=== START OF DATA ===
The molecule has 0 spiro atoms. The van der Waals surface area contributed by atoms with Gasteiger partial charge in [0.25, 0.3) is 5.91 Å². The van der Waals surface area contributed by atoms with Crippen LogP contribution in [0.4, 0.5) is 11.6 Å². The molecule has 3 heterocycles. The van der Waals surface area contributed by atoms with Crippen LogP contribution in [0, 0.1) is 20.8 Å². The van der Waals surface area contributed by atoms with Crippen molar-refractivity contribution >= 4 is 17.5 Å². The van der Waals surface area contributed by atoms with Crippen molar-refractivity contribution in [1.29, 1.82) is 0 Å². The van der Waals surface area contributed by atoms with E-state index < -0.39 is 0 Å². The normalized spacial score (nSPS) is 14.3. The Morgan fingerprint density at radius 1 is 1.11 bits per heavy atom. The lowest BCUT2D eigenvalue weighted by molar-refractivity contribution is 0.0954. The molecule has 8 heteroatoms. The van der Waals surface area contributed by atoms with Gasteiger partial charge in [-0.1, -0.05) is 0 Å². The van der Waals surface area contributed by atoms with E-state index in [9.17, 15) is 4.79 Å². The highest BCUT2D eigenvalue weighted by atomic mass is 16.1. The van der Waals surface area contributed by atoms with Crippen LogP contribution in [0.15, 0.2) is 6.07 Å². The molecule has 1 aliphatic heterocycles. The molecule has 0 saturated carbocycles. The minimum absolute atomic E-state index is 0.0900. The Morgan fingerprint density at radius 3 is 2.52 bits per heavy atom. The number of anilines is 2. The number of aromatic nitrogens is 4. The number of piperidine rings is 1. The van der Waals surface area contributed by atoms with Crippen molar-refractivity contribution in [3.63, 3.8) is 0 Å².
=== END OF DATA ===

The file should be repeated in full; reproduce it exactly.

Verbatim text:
The molecule has 0 spiro atoms. The van der Waals surface area contributed by atoms with Gasteiger partial charge in [0.25, 0.3) is 5.91 Å². The van der Waals surface area contributed by atoms with Crippen LogP contribution in [0.4, 0.5) is 11.6 Å². The molecule has 3 heterocycles. The van der Waals surface area contributed by atoms with Crippen LogP contribution in [0, 0.1) is 20.8 Å². The van der Waals surface area contributed by atoms with Crippen molar-refractivity contribution >= 4 is 17.5 Å². The van der Waals surface area contributed by atoms with Crippen molar-refractivity contribution in [1.29, 1.82) is 0 Å². The van der Waals surface area contributed by atoms with E-state index < -0.39 is 0 Å². The normalized spacial score (nSPS) is 14.3. The Morgan fingerprint density at radius 1 is 1.11 bits per heavy atom. The lowest BCUT2D eigenvalue weighted by molar-refractivity contribution is 0.0954. The molecule has 8 heteroatoms. The van der Waals surface area contributed by atoms with Gasteiger partial charge in [-0.1, -0.05) is 0 Å². The van der Waals surface area contributed by atoms with E-state index in [9.17, 15) is 4.79 Å². The highest BCUT2D eigenvalue weighted by atomic mass is 16.1. The van der Waals surface area contributed by atoms with Crippen LogP contribution in [0.15, 0.2) is 6.07 Å². The molecule has 1 aliphatic heterocycles. The molecule has 0 saturated carbocycles. The minimum absolute atomic E-state index is 0.0900. The Morgan fingerprint density at radius 3 is 2.52 bits per heavy atom. The number of anilines is 2. The number of aromatic nitrogens is 4. The number of piperidine rings is 1. The van der Waals surface area contributed by atoms with Crippen molar-refractivity contribution in [3.63, 3.8) is 0 Å².